Half the world is vulnerable to climate disasters. Where are the populations most at risk located? What interventions could protect them? Are these interventions effective? These are critical questions that data-driven policies could answer
Although most countries are already integrating data into their policymaking process, it remains an under-utilized resource.
Governments' struggle with data
In preparation for Stockholm+50, the United Nations Development Programme supported national consultation processes in 55 countries, where governments voiced their data challenges.
Some data, like community-level or disaggregated socio-economic data, are not readily available. Meanwhile, other data sources need to be digitized or collected more systematically, such as historical weather data.
As for new data sources, like satellite imagery and big data from social media and citizen science, many countries are unable to use this data efficiently due to a lack of proven methodology, technology, or capacity.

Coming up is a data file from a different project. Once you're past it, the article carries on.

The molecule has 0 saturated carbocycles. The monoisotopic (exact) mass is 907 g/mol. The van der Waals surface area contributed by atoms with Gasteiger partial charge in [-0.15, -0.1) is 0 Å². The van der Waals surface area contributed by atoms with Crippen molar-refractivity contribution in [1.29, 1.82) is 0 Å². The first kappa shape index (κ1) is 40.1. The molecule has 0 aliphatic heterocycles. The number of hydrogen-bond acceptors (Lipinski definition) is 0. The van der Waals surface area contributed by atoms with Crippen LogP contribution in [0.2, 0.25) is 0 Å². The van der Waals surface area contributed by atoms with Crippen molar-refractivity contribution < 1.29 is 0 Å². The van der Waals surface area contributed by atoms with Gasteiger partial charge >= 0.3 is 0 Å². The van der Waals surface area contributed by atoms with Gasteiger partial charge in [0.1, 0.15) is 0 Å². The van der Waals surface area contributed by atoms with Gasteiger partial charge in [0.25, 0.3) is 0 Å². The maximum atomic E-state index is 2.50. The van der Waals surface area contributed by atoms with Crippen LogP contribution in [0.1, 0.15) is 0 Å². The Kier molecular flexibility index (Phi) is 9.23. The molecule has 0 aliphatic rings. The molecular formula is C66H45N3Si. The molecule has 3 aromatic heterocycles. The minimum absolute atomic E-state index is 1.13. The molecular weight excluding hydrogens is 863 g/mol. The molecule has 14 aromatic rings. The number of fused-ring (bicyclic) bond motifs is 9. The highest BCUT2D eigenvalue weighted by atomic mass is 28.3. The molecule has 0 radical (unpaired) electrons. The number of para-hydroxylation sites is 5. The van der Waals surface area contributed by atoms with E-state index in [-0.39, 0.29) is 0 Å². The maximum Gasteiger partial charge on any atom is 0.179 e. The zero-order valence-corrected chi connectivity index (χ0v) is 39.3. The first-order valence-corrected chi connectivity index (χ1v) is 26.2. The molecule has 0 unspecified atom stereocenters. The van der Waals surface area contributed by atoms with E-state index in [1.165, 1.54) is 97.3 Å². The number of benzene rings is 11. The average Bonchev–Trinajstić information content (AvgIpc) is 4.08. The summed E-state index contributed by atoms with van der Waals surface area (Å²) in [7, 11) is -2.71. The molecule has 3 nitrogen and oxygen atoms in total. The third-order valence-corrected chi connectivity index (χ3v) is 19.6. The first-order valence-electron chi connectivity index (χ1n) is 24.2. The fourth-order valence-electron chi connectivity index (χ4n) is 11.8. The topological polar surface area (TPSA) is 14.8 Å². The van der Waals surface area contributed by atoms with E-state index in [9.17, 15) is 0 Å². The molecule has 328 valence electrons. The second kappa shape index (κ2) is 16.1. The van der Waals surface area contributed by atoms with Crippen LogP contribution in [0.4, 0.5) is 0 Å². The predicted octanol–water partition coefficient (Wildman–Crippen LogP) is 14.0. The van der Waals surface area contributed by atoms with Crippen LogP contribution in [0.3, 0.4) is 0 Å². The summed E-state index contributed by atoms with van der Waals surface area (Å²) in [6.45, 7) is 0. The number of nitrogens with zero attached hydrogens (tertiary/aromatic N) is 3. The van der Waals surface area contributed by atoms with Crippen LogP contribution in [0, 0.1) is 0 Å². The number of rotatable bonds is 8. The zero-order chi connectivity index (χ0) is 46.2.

Not to mention that many governments, including some high-income countries, do not co-align their national statistics offices or data offices in ministries, who produce the data, and the policymakers, who use the data. This is attributed to the lack of adequate institutional data structures that can ensure the efficient flow of information.
Despite these challenges, governments' demand for better data to inform their policymaking is well established. Many countries during the consultations specifically made a case for ramping up data capacity, digital infrastructure, and access to data.
The data consumers have been overlooked
To begin to address the difficulties in using data for policymaking, the UNDP and the German Federal Ministry of Economic Development and Cooperation (BMZ) are working together to support countries in better collecting and analysing data, and translating insights into coherent evidence for climate decision-making.